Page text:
March Snippets

| By JeanAnn Taylor |

“A bird doesn’t sing because it has an answer. It sings because it has a song.” – Maya Angelou

Beautiful Bluebirds

Photo: Delmas Lehman

Now is the time to invite bluebirds into your garden. Male bluebirds are diligently searching for a mate and the female is searching for a new home in which to lay her eggs. It is the female who determines where the couple will reside. Bluebirds are very particular about where they live, so take care in placing a proper nest box in their preferred location. They look for clean nest boxes near trees for safety. The entrance hole should be exactly one and a half inches in diameter to keep out other birds and squirrels. To minimize intruders, avoid placing a perch on the opening. Nest boxes should be placed 300 feet from each other as bluebirds are territorial during mating season. Bluebirds are not only beautiful and enjoyable to watch, they are exceptionally family and community conscious. The male bluebird is primarily responsible for feeding the baby birds, while the female prepares for the next brood. Bluebird families may have up to three broods in one summer! If one parent dies, the other will work to keep their babies alive. It has also been observed that unrelated bluebirds will pitch in to help the single parent feed it’s babies.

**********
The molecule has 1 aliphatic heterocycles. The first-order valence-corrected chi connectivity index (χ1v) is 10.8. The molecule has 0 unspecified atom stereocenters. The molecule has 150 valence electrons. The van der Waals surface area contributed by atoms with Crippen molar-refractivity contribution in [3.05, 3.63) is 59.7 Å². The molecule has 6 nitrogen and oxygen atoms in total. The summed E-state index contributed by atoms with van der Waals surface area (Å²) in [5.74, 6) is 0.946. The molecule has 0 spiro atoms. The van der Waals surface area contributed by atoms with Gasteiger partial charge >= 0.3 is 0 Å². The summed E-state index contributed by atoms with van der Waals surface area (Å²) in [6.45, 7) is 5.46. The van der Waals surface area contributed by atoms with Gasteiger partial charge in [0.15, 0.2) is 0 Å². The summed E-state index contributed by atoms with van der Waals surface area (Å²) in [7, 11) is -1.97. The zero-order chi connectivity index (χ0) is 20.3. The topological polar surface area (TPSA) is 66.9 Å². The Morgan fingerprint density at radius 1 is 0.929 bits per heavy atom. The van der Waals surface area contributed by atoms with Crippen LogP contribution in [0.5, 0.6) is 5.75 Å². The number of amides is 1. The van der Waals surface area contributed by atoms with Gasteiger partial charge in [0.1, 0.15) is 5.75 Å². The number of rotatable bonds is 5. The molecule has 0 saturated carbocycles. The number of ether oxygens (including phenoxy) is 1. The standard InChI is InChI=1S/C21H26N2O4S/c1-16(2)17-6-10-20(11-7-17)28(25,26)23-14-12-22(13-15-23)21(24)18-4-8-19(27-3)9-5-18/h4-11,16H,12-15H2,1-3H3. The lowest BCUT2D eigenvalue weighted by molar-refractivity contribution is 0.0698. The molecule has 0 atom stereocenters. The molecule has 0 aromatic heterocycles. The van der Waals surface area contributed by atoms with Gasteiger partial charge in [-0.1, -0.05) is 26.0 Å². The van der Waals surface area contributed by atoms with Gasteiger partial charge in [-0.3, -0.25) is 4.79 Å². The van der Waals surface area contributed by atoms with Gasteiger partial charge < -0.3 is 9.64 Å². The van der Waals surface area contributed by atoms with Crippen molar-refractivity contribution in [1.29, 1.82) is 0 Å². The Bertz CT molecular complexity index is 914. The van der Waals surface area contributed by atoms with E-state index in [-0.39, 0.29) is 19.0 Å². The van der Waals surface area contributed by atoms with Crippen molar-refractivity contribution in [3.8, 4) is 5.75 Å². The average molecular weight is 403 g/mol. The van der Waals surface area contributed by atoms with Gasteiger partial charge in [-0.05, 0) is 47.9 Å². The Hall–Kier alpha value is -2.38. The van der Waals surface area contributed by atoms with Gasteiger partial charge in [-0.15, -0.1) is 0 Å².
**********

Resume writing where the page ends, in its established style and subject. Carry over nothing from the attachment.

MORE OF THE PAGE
Party Like A Flamingo …

because pink flamingos are the hottest party trend going on right now. These long-legged birds tend to go in and out of popularity. Fortunately for all of us pink enthusiasts, they are once again an obsession. This spring and summer is a good time to stock up on paper products, party favors, home decor and even clothing. The fashionable flamingo is back.

Happy Buzzard Day

If you happen to be in Hinckley, Ohio on the first Sunday after March 15, you will have the opportunity to celebrate the return of the migrating buzzard. Buzzards are vital to our planet as they are our clean-up crew. Without these maintenance birds, rotting animal carcasses would spread disease and make for a very unsanitary environment.

Rockin’ Robin

Ever wonder why birds sing? While we enjoy listening to these sweet tweets, male songbirds are actually sending intimidating messages to other birds that say, “This is my territory. Keep out.” Of course, they also use their pretty songs to attract mates.

Rare Form

Photo: ginosphotos

Birds fly in a “V” formation to conserve energy. The first bird’s wings break up the wind and create a current on which the following birds can ride. Birds that fly in V’s can fly much further distances than birds flying alone.

Hummer Hijinks

Photo: Steve Byland

The hummingbird is the only kind of bird that can fly upside down. They can also fly backwards which allows them to pull their beaks out from flowers when sipping sweet nectar. They can fly up, down, hover and zip away at 60 miles per hour. Their wings flap 50 to 75 times per second! The best way to attract these tiny sprites is to plant tube-shaped flowers. When hummingbirds see day lilies, holly hocks, butterfly bush, bee balm and and petunias, they consider it to be an invitation to dine in your backyard.

JeanAnn Taylor is a style expert, home organizer and Mary Kay Beauty Consultant. She can be reached at

Sandi Tomlin-Sutker
Written by Sandi Tomlin-Sutker